Honda Hit with $70 Million Fine
We just might end up remembering 2014 as the year of fatal car accidents caused by auto defects. Automotive recalls totaled more than 60 million last year alone. GM recalled tens of millions of automobiles for serious defects such as faulty ignition switches. At the same time, a number of automakers like Toyota, BMW, and Honda recalled vehicles with certain Takata airbags. This problem, too, proved to be a fatal one. In several cases, the airbags exploded during a car accident and fatally injured car occupants with shrapnel.
Yet these are not the only problems that automakers have faced in the last decade. Whenever a vehicle manufacturer learns of injuries or fatalities caused by a defective car part, it is required to report them. What happens when an automaker fails to report such incidents? Federal authorities will levy a significant fine, as it just did to Honda Motor Co.
According to a recent article in the Washington Post, federal regulators assessed a $70 million fine for Honda’s “failure to report more than 1,700 deaths and injuries in its vehicles.” How did so many injuries and fatalities slip through the cracks? Honda claimed that its underreporting was a result of “inadvertent data entry or computer programming errors,” and it has agreed to pay the fine.
How did the government reach the number of $70 million? Honda faced a fine of $7,000 per day per violation, with a maximum penalty of $35 million for its failure to report these tragic accidents. It also received an additional $35 million fine for “failing to report warranty claims to federal regulators.” According to Mark Rosekind, the administrator of the National Highway Traffic Safety Administration (NHTSA), the announcement of the fine “sends a very clear message to the entire industry that manufacturers have responsibility for the complete and timely reporting of this critical safety information.”
Rosekind emphasized that regulators would like to see the maximum civil penalty raised significantly from its current $35 million cap. In fact, the Department of Transportation will try to persuade Congress to raise the maximum fine per violation to $300 million, thereby ensuring compliance with NHTSA’s reporting program.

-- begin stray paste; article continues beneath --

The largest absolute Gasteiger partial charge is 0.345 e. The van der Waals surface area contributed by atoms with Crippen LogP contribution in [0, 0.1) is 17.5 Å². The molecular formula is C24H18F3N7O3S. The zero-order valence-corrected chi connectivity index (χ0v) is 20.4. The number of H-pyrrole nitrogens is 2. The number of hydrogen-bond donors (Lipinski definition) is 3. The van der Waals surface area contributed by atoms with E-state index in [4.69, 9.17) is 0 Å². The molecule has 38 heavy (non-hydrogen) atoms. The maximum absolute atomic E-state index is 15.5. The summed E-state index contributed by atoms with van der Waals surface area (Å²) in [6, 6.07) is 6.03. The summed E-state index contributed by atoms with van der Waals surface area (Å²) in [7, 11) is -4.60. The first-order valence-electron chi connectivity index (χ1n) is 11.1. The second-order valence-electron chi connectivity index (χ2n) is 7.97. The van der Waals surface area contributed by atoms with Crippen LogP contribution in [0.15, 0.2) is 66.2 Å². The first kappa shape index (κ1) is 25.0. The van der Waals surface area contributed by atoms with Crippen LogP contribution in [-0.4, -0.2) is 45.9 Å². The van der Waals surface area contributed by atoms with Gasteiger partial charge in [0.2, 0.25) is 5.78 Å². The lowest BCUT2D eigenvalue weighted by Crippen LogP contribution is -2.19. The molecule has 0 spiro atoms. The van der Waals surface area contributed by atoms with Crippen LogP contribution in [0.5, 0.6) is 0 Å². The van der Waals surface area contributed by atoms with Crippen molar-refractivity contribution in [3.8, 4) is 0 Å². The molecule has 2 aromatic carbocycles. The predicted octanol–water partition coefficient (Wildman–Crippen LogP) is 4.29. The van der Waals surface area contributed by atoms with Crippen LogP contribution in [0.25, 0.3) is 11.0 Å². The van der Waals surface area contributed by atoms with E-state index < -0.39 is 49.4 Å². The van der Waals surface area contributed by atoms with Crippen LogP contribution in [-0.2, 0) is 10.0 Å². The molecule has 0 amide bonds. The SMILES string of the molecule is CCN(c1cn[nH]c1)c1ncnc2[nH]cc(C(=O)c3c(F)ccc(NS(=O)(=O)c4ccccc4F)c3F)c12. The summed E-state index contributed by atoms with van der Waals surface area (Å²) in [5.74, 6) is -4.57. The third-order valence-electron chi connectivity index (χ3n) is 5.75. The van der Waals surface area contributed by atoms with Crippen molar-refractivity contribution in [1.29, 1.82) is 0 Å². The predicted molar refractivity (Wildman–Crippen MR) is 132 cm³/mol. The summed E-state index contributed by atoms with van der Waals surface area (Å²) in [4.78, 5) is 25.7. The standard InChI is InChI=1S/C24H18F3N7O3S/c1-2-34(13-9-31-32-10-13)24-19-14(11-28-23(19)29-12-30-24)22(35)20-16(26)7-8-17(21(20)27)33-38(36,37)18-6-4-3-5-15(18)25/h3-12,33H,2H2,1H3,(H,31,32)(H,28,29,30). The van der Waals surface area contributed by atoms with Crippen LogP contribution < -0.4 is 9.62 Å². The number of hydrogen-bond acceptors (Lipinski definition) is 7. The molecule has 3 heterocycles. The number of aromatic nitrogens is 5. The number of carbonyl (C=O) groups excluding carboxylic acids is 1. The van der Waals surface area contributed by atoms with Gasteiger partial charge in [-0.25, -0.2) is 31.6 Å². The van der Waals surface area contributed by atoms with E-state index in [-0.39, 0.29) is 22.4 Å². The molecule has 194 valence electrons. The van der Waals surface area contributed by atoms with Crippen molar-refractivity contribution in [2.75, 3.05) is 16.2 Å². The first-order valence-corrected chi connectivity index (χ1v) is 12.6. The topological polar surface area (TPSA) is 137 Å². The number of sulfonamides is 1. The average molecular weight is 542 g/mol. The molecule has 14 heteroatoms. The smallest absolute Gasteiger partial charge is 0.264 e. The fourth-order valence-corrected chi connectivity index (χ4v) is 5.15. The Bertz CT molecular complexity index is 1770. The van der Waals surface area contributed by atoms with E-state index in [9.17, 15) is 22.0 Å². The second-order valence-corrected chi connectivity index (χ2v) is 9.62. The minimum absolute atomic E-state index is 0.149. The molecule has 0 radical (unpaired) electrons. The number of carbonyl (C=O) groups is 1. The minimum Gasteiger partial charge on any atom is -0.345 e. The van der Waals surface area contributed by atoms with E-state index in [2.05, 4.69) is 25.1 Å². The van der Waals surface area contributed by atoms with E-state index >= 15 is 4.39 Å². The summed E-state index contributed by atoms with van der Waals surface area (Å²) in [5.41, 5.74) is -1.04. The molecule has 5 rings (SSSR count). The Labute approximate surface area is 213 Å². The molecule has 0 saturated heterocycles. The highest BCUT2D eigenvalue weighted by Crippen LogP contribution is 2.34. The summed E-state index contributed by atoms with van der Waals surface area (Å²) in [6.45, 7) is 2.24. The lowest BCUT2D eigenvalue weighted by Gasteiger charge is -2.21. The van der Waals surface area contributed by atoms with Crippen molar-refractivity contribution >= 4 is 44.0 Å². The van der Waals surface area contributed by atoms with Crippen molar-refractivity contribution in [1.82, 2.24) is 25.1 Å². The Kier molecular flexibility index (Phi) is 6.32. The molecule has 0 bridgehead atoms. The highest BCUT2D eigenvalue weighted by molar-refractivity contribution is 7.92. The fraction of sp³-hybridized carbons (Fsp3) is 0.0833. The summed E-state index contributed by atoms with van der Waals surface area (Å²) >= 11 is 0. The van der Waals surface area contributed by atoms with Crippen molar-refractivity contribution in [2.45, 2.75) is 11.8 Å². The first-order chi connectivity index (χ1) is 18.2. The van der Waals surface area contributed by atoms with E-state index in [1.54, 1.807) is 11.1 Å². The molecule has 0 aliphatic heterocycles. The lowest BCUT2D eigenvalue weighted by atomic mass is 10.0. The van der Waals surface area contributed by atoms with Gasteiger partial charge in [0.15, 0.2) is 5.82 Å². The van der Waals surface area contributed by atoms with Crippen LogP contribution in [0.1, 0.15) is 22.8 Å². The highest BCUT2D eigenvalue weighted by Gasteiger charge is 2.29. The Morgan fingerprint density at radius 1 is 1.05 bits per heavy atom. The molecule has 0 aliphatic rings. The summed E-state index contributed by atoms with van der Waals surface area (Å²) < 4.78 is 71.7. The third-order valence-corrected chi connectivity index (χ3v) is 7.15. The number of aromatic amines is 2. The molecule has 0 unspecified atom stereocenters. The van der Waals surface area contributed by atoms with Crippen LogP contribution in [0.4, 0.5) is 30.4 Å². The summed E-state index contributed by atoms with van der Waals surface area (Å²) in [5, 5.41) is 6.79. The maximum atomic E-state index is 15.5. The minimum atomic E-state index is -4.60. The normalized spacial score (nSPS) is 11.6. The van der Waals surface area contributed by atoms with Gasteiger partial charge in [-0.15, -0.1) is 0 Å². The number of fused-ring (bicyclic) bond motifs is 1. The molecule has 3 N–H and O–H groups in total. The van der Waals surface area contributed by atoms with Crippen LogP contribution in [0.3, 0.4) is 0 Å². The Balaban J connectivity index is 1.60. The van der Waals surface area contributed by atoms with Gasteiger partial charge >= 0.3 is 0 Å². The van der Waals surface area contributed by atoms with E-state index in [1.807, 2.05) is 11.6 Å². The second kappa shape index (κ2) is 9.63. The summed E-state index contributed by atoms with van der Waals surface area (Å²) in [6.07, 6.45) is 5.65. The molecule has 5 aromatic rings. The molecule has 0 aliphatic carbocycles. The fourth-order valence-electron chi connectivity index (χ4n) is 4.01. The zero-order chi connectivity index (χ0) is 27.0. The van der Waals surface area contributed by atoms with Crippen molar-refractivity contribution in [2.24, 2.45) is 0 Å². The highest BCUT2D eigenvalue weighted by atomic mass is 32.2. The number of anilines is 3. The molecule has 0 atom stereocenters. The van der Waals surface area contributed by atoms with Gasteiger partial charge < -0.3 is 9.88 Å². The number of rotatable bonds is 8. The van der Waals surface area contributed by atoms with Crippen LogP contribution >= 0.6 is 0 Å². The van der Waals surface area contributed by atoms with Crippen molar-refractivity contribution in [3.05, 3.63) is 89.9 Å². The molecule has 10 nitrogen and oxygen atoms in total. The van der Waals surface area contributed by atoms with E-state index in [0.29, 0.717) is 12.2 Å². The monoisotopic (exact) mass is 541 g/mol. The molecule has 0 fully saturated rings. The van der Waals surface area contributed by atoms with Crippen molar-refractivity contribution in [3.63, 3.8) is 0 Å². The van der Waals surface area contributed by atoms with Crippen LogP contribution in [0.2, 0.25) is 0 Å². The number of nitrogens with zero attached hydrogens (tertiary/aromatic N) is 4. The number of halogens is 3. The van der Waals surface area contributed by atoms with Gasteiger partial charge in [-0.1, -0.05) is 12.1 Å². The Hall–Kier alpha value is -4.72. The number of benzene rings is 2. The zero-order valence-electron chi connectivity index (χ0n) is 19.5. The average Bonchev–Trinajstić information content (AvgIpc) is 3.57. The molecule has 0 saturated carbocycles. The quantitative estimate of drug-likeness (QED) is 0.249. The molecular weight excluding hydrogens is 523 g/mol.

Auto Recalls: What Do You Need to Know?
Are some vehicles safer than others when it comes to dangerous recalls? According to an article in Forbes, auto recalls are on the rise. The staggering number of recalls in 2014 was not an anomaly—in fact, for the past few years now, the auto industry has recalled more vehicles than it has sold each year.
The following automakers have initiated recalls that affected millions of vehicles over the last several years:
- GM: in 2014 alone, more than 26 million, and an additional 1.5 million back in 2010;
- Toyota: more than 6 million in 2014, 3 million in 2013, 1.6 million in 2011, and nearly 6 million in 2010;
- Hyundai and Kia: 3 million automobiles in 2013;
- Honda and Nissan: about 3 million vehicles in 2013;
- Chrysler recalled almost 3 million in 2013; and
- Volkswagen recalled 2.6 million cars that year.
These numbers only address a small portion of auto recalls that have taken place over the last decade.
What should you do it you own one of the affected cars? You should have been contacted by the automaker to let you know how to proceed with a repair or replacement. In most cases, you can take your car to the closest dealership and the defective part will be replaced or fixed.
If you have not been contacted by the automaker, it does not mean that your car was not the subject of a recall. It is important to pay attention to recalls and if you heard about a recall but have not been contacted by the manufacturer, you should contact the manufacturer or a local dealership and give your car’s make, model, year of manufacture and VIN number to determine if your car is subject to the recall.
If you or a loved one has been injured in a car accident caused by a defective auto part you may be eligible to pursue a claim for financial compensation. Contact an experienced auto product liability attorney to learn more about your rights.